Similarly, the team must believe that they can achieve the target, through their skills, performance, knowledge and/ or ownership of the underlying system or process that needs to be improved for improved outcomes.
Stretch or achievable targets?
Many organisations automatically assume that all KPIs should be stretch targets – meaning that they are only achievable through radical change or innovation. This requires a very high degree or buy-in, knowledge, support and belief. All three aspects must be firmly in place before any stretch element is factored in – or it will fail entirely. There are plenty of cases for setting an achievable and predictable target. The team will have a powerful belief in their ability to achieve, usually based on past effort. They will still need a high sense of buy-in or leadership support, however, to make it happen, meaning that two out of three conditions still need to be in place.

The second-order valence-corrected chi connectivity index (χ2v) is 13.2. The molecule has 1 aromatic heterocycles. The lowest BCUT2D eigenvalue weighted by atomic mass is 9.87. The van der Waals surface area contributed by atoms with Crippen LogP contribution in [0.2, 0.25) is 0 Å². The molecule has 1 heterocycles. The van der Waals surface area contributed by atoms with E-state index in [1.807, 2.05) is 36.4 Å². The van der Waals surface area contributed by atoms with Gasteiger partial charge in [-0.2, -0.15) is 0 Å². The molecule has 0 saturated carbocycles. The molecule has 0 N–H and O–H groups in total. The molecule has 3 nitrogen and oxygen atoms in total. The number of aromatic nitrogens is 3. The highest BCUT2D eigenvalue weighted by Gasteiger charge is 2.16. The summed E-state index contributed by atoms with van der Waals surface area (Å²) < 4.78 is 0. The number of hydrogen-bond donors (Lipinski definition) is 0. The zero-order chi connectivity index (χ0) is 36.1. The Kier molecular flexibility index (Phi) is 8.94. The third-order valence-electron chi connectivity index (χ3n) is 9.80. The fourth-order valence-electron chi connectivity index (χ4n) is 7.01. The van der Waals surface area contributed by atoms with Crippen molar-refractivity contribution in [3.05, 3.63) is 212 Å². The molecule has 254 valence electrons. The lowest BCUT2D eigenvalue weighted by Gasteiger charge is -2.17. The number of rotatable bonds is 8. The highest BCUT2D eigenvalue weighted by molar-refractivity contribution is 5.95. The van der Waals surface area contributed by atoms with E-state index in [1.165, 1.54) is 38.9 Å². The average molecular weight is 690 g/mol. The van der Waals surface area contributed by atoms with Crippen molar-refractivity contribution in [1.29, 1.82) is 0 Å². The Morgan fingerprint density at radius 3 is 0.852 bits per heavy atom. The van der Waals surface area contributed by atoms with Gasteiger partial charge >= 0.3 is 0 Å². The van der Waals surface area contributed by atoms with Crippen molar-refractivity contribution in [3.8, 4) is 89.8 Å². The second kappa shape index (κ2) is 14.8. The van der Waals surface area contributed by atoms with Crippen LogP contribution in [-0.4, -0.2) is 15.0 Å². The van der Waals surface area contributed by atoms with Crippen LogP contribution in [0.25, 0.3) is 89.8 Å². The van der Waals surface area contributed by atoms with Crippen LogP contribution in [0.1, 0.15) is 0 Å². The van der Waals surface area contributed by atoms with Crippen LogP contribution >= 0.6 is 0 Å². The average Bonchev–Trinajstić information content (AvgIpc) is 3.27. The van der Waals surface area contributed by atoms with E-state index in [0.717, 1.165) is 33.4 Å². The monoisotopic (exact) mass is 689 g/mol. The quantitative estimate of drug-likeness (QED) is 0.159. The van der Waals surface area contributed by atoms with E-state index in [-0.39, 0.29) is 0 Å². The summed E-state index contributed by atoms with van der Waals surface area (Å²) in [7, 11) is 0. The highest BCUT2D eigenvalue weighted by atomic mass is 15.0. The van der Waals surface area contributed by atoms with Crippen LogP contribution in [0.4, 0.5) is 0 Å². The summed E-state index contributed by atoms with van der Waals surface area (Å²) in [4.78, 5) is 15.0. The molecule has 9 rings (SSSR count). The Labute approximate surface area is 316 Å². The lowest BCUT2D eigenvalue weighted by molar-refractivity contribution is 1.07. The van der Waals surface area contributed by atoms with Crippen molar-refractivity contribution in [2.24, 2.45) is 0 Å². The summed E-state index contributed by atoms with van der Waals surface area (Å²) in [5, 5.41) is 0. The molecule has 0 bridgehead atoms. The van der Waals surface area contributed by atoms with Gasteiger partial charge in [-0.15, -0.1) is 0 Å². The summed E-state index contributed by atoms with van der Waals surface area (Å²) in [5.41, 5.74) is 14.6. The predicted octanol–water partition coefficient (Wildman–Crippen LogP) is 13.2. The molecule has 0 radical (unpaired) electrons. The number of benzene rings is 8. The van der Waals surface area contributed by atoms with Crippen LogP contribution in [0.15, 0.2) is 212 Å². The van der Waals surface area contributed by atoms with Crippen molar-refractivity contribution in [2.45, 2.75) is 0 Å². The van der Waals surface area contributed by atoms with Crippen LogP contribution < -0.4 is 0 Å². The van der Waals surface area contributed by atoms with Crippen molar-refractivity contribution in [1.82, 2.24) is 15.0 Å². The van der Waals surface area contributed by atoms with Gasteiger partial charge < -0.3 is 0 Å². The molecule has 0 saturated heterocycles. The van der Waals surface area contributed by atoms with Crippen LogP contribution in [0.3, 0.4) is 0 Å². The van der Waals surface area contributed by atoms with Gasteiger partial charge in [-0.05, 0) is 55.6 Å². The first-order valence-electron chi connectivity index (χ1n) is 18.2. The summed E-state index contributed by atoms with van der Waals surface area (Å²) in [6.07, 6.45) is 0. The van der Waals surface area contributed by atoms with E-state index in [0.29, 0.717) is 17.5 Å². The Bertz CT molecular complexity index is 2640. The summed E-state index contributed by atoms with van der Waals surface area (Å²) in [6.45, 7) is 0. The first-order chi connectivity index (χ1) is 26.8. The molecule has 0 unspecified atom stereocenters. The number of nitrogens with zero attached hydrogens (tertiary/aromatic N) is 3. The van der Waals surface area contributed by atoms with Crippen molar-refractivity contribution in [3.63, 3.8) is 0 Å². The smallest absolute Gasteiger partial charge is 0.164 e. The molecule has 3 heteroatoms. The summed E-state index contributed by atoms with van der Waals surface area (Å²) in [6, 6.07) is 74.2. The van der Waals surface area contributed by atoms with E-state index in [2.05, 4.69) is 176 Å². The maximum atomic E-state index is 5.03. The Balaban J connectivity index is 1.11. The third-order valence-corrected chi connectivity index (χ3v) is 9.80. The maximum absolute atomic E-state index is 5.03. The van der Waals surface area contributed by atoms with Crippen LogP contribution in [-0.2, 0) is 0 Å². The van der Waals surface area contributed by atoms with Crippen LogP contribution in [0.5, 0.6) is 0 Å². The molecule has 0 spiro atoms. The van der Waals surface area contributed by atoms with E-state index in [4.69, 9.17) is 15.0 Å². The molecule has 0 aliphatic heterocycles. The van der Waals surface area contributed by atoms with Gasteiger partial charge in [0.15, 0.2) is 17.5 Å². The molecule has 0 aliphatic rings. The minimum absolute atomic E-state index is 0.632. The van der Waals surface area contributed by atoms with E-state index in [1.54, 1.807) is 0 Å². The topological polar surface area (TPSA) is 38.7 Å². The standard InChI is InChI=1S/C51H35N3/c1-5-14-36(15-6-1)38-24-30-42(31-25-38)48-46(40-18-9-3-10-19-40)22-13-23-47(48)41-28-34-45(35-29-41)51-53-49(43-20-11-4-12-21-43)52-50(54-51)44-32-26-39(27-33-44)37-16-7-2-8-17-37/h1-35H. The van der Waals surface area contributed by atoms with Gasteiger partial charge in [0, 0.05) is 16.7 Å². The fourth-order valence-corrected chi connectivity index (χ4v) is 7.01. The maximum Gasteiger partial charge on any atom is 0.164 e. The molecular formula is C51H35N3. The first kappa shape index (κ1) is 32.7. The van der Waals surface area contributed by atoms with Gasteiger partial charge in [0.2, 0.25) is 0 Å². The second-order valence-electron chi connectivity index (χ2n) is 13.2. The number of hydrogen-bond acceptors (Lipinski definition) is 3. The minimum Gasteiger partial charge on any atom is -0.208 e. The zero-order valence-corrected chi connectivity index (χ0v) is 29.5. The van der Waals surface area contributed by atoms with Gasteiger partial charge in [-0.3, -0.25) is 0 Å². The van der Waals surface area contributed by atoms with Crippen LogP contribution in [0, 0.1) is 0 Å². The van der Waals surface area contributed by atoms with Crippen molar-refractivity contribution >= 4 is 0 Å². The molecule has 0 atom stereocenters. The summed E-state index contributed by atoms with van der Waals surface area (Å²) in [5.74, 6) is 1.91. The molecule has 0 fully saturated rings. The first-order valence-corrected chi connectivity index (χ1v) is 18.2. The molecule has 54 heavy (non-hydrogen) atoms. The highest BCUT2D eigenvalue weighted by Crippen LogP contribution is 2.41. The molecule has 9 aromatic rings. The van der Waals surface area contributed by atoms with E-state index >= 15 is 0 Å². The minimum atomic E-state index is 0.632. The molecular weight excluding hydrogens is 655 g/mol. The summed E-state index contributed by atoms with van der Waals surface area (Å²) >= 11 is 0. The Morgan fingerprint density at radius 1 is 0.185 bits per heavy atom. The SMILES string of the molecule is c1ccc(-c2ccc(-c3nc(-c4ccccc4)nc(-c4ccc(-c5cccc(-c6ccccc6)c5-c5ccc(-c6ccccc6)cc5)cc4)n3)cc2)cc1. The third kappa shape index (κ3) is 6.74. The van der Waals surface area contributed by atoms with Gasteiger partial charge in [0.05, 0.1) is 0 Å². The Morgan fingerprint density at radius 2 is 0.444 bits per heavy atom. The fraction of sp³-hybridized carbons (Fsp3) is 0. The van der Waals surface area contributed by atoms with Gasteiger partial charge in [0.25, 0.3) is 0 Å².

An argument for no targets at all?
If a team doesn’t buy into a target or doesn’t believe that they can effect change, no degree of management support will make enough difference. Similarly, a team with buy-in but no support or self-belief will be unable to deliver. Belief in the ability to achieve will also yield no results if the team doesn’t care enough to deliver change, and feels that no support is present. In conclusion, if only one condition is present, then there is a strong argument for pausing on targets entirely until the underlying conditions can be assessed and changed.
How a good software product can help
KPI tracking across an entire organisation can be onerous and complex, requiring intensive and skilled resource if attempted manually. A tracking system such as QuickScore works to support the Balanced Scorecard methodology and simplifies the process of KPI tracking and management. It adds the benefits of automation and excellent flexibility, allowing the business to create rich content dashboards which are viewable in real-time, and which allow data mining to enhance management decision making. Even better, this software is hosted in the cloud for affordable license-based purchasing and automatic software updating. To find out more, visit our Balanced Scorecard Software page.
Source:  How Learning Works, authors Ambrose, Bridges, DiPietro, Lovett and Norman